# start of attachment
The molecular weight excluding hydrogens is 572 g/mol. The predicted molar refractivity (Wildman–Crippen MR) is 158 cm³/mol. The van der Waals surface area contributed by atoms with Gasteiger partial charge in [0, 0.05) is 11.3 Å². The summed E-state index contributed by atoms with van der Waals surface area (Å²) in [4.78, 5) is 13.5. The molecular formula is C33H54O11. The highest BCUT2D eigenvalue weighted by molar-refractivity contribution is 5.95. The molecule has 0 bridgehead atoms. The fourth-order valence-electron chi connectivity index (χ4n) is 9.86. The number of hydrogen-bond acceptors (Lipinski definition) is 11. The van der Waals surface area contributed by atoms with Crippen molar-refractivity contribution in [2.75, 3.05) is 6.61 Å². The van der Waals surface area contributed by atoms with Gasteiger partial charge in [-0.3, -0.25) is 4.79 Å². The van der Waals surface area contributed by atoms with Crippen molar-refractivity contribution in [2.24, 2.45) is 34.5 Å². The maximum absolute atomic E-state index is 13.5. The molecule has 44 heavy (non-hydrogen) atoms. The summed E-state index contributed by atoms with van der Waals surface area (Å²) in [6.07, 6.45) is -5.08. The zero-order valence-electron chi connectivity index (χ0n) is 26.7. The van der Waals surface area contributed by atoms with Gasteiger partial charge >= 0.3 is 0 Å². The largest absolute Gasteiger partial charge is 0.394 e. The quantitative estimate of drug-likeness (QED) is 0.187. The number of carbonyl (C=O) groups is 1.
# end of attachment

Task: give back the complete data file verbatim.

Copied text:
The molecular weight excluding hydrogens is 572 g/mol. The predicted molar refractivity (Wildman–Crippen MR) is 158 cm³/mol. The van der Waals surface area contributed by atoms with Gasteiger partial charge in [0, 0.05) is 11.3 Å². The summed E-state index contributed by atoms with van der Waals surface area (Å²) in [4.78, 5) is 13.5. The molecular formula is C33H54O11. The highest BCUT2D eigenvalue weighted by molar-refractivity contribution is 5.95. The molecule has 0 bridgehead atoms. The fourth-order valence-electron chi connectivity index (χ4n) is 9.86. The number of hydrogen-bond acceptors (Lipinski definition) is 11. The van der Waals surface area contributed by atoms with Crippen molar-refractivity contribution in [2.75, 3.05) is 6.61 Å². The van der Waals surface area contributed by atoms with Gasteiger partial charge in [-0.3, -0.25) is 4.79 Å². The van der Waals surface area contributed by atoms with Crippen molar-refractivity contribution in [2.24, 2.45) is 34.5 Å². The maximum absolute atomic E-state index is 13.5. The molecule has 44 heavy (non-hydrogen) atoms. The summed E-state index contributed by atoms with van der Waals surface area (Å²) in [6.07, 6.45) is -5.08. The zero-order valence-electron chi connectivity index (χ0n) is 26.7. The van der Waals surface area contributed by atoms with Gasteiger partial charge >= 0.3 is 0 Å². The largest absolute Gasteiger partial charge is 0.394 e. The quantitative estimate of drug-likeness (QED) is 0.187. The number of carbonyl (C=O) groups is 1.